At the AIA National Convention in May, a young architect attended a lecture on AIA’s new Supplemental Architectural Services program, which assists architects looking to diversify their practices. When Richard L. Hayes, AIA, the AIA’s director of knowledge resources, explained how parking plans and code compliance could be considered supplemental services, the architect said, “You mean I can charge for this?” Hayes affirmed, and she replied, “I just paid next year’s dues.”
In a down economy, supplementing traditional design with other services can be an exciting and lucrative option. AIA’s Supplemental Services program provides essays and slide presentations on aia.org that offer technical assistance to architects interested in consulting in a variety of fields. When full commissions aren’t available, Hayes says, offering supplemental services allows a firm to go after a key part of a project or provide a niche capability as a subcontractor to another firm. It can also be a way to allow younger professionals to manage special projects.
“In architecture school you’re trained to do the whole project,” Hayes says. “This program requires architects to step back and think about doing just pieces of it. Some architects might already have the skills to provide a new service, while others might want to get additional training.”
So far, AIA has identified 135 supplemental services that its members could pursue. Of these, 48 have been listed on the AIA website with detailed essays taken from The Architect’s Handbook of Professional Practice (available as downloadable PDFs), along with concise PowerPoint presentations and citations for the appropriate AIA contract documents for each service. The list includes such diverse services as architectural acoustics, construction defect analysis, historic preservation, model construction, research services, sustainability consulting, and writing.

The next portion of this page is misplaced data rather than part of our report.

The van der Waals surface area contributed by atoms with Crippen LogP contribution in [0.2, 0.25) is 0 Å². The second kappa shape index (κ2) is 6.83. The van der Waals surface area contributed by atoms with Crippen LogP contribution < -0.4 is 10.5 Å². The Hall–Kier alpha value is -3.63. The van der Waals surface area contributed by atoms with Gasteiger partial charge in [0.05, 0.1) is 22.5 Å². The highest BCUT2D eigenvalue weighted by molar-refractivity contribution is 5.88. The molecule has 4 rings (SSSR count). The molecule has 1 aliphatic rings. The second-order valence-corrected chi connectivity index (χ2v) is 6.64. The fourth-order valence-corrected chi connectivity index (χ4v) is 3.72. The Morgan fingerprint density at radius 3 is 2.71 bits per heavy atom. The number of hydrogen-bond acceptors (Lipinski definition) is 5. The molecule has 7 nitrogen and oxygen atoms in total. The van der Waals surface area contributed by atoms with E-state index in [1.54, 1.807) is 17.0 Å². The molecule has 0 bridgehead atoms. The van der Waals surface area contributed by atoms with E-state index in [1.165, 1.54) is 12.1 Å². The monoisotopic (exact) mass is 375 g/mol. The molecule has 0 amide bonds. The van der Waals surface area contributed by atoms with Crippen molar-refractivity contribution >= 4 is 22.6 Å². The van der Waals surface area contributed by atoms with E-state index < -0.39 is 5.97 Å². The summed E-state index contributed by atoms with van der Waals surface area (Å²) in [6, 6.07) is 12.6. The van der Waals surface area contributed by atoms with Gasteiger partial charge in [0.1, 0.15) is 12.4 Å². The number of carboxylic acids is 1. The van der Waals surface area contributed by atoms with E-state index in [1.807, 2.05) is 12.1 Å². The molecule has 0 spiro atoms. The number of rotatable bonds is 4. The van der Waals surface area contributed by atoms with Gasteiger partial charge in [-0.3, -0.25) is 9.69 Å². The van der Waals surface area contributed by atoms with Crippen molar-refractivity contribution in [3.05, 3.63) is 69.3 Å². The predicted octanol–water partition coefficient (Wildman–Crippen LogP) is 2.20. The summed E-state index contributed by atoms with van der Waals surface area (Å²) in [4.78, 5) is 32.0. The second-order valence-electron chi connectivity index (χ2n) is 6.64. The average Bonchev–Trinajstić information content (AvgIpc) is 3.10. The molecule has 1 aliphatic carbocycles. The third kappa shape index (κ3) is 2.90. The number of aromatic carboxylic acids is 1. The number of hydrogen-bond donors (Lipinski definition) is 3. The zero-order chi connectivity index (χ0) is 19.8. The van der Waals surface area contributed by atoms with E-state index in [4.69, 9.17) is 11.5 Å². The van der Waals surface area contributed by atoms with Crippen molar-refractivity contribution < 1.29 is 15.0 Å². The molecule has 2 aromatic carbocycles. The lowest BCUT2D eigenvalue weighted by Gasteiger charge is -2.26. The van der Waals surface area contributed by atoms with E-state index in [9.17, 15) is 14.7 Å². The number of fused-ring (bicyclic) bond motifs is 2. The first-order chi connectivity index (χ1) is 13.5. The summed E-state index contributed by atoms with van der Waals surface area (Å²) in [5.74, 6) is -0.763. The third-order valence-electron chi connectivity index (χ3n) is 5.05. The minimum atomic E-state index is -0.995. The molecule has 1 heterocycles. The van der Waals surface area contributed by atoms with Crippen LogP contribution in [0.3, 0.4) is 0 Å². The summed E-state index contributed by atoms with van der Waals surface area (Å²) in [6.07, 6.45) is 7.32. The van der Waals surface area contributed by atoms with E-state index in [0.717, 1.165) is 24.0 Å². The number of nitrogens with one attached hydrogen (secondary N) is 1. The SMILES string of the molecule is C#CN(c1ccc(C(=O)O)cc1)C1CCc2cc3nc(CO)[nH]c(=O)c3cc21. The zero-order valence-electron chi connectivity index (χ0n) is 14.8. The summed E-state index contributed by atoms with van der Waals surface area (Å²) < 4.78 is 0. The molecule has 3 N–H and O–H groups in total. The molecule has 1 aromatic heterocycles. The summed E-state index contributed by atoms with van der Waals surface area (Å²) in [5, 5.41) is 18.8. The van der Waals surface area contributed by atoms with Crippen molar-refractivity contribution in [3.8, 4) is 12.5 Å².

Hall Architects of Charlotte, N.C., for one, offers services including analyzing building pathology, providing expert witness testimony in building disputes, and developing construction specifications. In a recent construction dispute, firm members analyzed the design and construction of the building using exterior wall mock-ups to demonstrate possible water intrusion. Offering these services has been so successful, according to principal Dennis J. Hall, FAIA, FSCI, that the firm has created a separate legal entity for this work, called HALL | Building Information Group (using the same architectural staff).
“As the architectural work has slowed down with the current economic climate, the consulting work has picked up, enabling us to maintain a high-quality staff,” Hall says.
Diversifying is not without its potential downsides, however. Hayes says that clients might already expect some of these supplemental services to be rolled into the basic design service and may not understand the potential benefits of using a specialist. Yet, he says, architects have the opportunity to expand revenue possibilities by offering a supplemental service that is more detailed, exacting, and expansive than what might be included in the basic design.
Hall adds that being a consultant instead of the design architect requires a mental shift on all sides. “As a second-tier consultant,” Hall says, “you are not on top of the food chain in getting paid and may not have direct contact with the paying entity. And there may be the perception by some firms that you are ‘competition’ and not part of a team working for the success of the project.” Still, he adds, being an outside “expert” can sometimes garner more respect on certain topics than one might receive as the architect of record.
Nicholas R. Koch, associate vice president of HGA Architects and Engineers in Minneapolis, says that his firm prioritizes the pursuit of more supplemental services. “We really appreciated the in-depth thinking that the AIA has done on this topic, the way that supplemental services are linked to AIA contract documents, and the well-structured comments on services and the skill sets required,” Koch says.
Hayes and his colleagues are now working on adding new essays for other supplemental services as well as identifying new services that could be included. “Whether someone is already established or thinking of hanging out their shingle for the first time, they could come to an existing building owner and say, ‘Here’s something I can do for you,’” Hayes says. “This is a good way to keep people working.”
To learn more about the AIA’s efforts on supplemental architectural services, visit aia.org/practicing/akr/AIAB089194.